You’re relaxing, reading a glossy magazine and as you do you come across beauty advertisements and editorials. Your eye is drawn to the perfect white snow-freeze style whip that sits poised in an open jar of moisturiser. It’s elegant. The light draws a halo above it emanating a warm glow with the suggestion that you’ll be better off with this product in your life - like the picture you’ll be glowing from the inside out.
But whether you’re lured in by the advert or not, next time consider how long it took for the product stylist to make it 'picture perfect.' It’s a skill — even an art form — as New York-based Kiwi Stickley knows all about. When she’s on the job her art tools are at the ready and she could be doing anything from sourcing furniture to melting lipsticks.
Stickley has been working in New York for 6 years and left a job in advertising to go freelance — a dream career for a creative person who doesn’t like the routine of a 9 to 5 office job. But the glamour of working with models and styling the latest beauty products also comes with the challenge of being covered in paint and not to mention the long hours.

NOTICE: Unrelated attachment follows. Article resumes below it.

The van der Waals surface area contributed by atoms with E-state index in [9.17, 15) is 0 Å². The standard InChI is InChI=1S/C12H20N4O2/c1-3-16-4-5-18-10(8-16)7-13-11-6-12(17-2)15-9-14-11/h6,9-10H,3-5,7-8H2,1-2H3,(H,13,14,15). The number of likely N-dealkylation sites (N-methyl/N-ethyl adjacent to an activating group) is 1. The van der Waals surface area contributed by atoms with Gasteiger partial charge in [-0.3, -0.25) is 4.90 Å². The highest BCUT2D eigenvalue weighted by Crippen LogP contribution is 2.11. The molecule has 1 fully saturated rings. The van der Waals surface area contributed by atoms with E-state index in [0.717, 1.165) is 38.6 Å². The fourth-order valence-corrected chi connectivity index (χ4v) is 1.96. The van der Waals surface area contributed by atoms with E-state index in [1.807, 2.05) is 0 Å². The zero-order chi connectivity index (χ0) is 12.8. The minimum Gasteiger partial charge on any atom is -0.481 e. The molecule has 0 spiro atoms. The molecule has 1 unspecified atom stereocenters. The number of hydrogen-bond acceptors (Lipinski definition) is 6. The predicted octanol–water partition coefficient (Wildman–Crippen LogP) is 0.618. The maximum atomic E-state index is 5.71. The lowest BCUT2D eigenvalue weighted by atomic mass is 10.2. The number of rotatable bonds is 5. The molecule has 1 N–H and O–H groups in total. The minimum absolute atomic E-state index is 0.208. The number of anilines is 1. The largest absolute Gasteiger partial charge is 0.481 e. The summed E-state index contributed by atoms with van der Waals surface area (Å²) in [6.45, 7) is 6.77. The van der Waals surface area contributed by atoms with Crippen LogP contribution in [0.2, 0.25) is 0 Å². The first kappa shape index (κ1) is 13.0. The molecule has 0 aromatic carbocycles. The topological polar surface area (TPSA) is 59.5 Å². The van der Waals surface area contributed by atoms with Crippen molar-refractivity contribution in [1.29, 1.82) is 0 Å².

The industry demands it, according to Stickley whose experience in New York has opened up a range of opportunities that she never expected to find herself in.
"New York is a place that’s really unique in the United States where it really embraces young people and immigrants, and if you have aspirations and you wanna work really hard, everyone has been in your shoes before," she says.
Styling editorial shoots and working with cosmetics and lifestyle brands offers different hands-on creative challenges. And while it looks easy, it requires thinking outside the box and having an eye for detail.
"There's a lot of knowledge that goes into understanding textures and the tools used to manipulate them," Stickley says.